“What do you mean, you were there when it was written; it’s a huge document!”

Chloe pressed him on why he thought it was right to do this at the site of the attacks, where families and friends of the victims would have to hear.

“Relevance,” he answered. “Here, people don’t have to be reminded of what 9/11 was all about, they can see it for themselves. And I was there, with the victim’s families, when President Bush and Dick Cheney came to testify before Congress, and that’s where this movement came out of, the victim’s families, they started this –”

“No!,” I yelled. “The President never testified before Congress. And this wasn’t started by the victim’s families; it was started by lunatics on the far right and left who think government conspiracies are responsible for everything bad in the world!”

“Can I ask you a question?,” he said. “What would you do if this” — he brandished his flyer — “were true?”

“I’m not going to answer that question; it’s irrelevant. I know it’s not true.”

“No, just answer the question! What would you do if this were true?”

“Well, what would you do if I were a unicorn?? Would you get on my back and ride me?”

He started to go on, but Chloe interrupted. “Answer his question! Would you get on his back and ride him?”

“I’m a unicorn!,” I yelled, bending over and trumpeting loudly, for the benefit of his gathering crowd of supporters, probably hoping I would decide it was time to back up my words with violent action.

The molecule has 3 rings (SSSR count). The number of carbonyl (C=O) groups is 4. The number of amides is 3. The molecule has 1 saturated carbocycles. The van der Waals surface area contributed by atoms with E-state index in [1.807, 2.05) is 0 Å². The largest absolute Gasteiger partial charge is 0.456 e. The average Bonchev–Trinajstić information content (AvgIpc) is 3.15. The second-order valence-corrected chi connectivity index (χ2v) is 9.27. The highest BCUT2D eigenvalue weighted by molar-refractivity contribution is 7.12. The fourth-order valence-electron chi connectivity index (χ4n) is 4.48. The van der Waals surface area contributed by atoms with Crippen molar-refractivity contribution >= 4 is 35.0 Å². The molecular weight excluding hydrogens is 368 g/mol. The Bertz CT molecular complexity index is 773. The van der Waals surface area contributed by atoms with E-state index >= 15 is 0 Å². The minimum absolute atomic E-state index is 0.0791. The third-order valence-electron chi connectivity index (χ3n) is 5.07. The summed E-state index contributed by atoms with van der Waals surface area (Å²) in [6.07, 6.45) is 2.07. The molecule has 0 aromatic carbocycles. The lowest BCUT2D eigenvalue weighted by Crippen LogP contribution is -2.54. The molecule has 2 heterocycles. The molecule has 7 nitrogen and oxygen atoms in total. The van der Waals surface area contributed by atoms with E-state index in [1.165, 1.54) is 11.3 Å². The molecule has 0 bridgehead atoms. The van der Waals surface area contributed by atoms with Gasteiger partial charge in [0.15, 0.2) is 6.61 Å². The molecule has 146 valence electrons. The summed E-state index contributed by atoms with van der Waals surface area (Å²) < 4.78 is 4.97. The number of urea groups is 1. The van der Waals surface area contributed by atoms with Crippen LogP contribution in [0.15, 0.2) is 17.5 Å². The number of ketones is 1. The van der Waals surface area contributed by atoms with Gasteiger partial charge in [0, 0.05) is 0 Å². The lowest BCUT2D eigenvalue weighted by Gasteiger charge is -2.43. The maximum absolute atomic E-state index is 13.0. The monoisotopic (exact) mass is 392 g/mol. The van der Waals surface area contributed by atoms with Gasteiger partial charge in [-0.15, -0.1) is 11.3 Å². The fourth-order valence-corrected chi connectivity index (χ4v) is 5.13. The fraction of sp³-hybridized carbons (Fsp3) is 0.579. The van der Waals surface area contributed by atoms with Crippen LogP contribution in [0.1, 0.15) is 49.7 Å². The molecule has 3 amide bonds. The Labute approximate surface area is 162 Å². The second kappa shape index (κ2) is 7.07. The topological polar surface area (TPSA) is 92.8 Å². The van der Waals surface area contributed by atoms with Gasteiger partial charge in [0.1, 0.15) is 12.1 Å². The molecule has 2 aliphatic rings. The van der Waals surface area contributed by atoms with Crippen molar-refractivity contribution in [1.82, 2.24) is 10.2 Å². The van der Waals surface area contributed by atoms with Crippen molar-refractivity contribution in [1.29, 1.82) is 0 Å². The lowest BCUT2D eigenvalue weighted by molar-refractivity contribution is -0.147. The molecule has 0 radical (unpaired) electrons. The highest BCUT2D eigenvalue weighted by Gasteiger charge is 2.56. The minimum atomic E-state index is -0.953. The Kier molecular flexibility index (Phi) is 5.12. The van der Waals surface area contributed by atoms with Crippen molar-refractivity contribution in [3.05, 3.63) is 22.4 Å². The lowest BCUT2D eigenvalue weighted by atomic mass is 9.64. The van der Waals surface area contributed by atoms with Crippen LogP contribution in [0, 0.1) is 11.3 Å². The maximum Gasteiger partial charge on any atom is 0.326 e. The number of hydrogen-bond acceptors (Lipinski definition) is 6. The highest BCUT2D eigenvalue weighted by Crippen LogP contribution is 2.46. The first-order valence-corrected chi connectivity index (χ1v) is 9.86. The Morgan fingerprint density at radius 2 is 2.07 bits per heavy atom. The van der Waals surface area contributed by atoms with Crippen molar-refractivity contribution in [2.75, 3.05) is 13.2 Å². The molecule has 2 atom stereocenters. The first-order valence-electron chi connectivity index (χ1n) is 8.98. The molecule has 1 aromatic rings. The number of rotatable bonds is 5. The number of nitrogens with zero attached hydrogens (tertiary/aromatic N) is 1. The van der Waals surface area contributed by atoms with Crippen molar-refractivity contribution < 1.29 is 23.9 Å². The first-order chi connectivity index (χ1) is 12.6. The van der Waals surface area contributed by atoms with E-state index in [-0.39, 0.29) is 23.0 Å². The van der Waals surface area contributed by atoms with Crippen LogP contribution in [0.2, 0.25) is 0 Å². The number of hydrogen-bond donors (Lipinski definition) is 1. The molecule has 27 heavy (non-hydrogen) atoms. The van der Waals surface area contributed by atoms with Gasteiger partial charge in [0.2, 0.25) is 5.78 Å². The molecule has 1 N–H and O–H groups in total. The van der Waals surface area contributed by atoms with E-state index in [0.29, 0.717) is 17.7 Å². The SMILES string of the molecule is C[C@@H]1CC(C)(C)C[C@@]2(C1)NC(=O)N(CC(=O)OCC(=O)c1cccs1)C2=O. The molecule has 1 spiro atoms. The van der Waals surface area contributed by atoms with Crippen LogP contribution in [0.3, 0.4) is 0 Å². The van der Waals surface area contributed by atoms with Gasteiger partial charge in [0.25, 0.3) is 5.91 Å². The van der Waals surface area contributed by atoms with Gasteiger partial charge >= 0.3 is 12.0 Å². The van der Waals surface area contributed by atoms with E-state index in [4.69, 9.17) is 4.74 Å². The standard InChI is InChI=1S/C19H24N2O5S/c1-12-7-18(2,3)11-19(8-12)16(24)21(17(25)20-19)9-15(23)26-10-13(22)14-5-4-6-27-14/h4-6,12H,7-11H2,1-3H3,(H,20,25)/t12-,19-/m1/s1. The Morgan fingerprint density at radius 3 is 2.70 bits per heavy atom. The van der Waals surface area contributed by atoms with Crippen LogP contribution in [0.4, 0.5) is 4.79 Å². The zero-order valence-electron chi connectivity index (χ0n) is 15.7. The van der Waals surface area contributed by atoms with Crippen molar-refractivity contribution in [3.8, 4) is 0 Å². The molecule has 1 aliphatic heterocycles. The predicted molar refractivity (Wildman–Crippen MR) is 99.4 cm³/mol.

He pressed on, God bless him. “I’ve read the books, I’ve watched the movies, and I’ve done the research, and I’m telling you that this is the truth.”

I turned to Chloe. “Ohhhh, never mind. This guy’s read books! I’m convinced! He must be right!”

He started in again, but Chloe interrupted and told him we had to catch the next ferry. As we walked away, we didn’t hear him yelling anymore, so I wonder if he took a break and let someone else catch the flak for a while. I was just disappointed to see small groups of people huddled around their propaganda posters.

Now don’t you dare tell me I didn’t listen to this guy. I DIDN’T NEED TO. I’ve read all of his crappy, illogical, paranoid arguments before, a hundred times, and I know that they’re all wrong. I’m not afraid of what he had to say either; I’m just deeply disturbed that some people are actually foolish enough to believe it.